They (cops) are trained in the schools how to use them with the instant on/off buttons. I know this for a FACT as I worked for a big law enforcement agency in my home state for the last 15 years of my working career. They (cops) prefer to use them with the instant on/off function because they know they are "advertising" their presence when it is turned on constantly. They know how to win in the "detector" game-- trust me. I have had many conversations with my co-workers (cops) on this very issue. Detectors may help you once in awhile, but, in the long run they will win this war, especially if you are a persistent offender.
One more reason you loose --most insurance companies check for violations.
More tickets of any kind = higher rates.:nerd:
 

·
Registered
2015 Outback 2.5i Limited, Ice Silver/Black
Joined
·
1,960 Posts
They (cops) are trained in the schools how to use them with the instant on/off buttons. I know this for a FACT as I worked for a big law enforcement agency in my home state for the last 15 years of my working career. They (cops) prefer to use them with the instant on/off function because they know they are "advertising" their presence when it is turned on constantly. They know how to win in the "detector" game-- trust me. I have had many conversations with my co-workers (cops) on this very issue. Detectors may help you once in awhile, but, in the long run they will win this war, especially if you are a persistent offender.
One more reason you loose --most insurance companies check for violations.
More tickets of any kind = higher rates.:nerd:
Well, OK, but I can hear it pop on over a mile away, sooo...
And where I live, IL, if you're an occasional offender you can got to "traffic school" (once live, but now online) and avoid the ticket being put on your "permanent record".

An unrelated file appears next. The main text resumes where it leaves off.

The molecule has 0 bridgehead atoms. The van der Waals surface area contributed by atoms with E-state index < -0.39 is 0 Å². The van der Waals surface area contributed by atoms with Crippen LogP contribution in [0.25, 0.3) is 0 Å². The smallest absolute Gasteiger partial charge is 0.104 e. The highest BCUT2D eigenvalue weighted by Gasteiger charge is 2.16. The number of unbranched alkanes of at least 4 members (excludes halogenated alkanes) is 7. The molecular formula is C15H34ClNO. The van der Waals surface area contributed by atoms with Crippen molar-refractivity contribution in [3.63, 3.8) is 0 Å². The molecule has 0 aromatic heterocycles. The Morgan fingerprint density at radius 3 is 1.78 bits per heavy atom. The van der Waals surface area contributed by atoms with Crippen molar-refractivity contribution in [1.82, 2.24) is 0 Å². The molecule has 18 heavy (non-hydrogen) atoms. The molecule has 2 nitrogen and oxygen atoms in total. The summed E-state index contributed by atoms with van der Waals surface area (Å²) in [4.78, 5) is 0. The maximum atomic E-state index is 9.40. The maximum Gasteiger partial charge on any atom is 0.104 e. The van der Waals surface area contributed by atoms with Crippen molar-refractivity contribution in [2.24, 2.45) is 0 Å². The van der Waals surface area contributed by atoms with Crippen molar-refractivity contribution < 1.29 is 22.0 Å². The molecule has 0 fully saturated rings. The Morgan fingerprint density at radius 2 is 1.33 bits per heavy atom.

·
Registered
2011 OB 2.5i Prem CVT HK/AWP, Ruby Red Pearl
Joined
·
3,322 Posts
From what I’ve seen with taiguy, I believe he’s more a gadget dude than a speeder. It’s pretty cool but man that thing sticks out (seen from the front/rear) and just asks for, “Don’t give me a warning, I want a ticket”. Yup, young nephew was once actually told he was going to get warning/lesson (failure to make a full stop of some sort, which cops usually let go), sees/discovers the detector and “I’m giving you a ticket”.

As far as instant-on radar or laser, well if you spend enough (as in a couple $K’s) they have devices that defend the same game. But yeh, law of averages 100% it cannot be.
Now what I find interesting (I haven’t Google’d it), why are detectors illegal in some States?
 

·
Registered
2017 Outback 2.5i Limited
Joined
·
1,108 Posts
This does bring up the question, 'Has anyone been pulled over by law enforcement due to the EyeSight system'? From a distance, it could be mistaken for some type of radar detector.
 

·
Premium Member
2016 Subaru Outback 2.5i Limited, EyeSight & Navigation (Wilderness Green)
Joined
·
170 Posts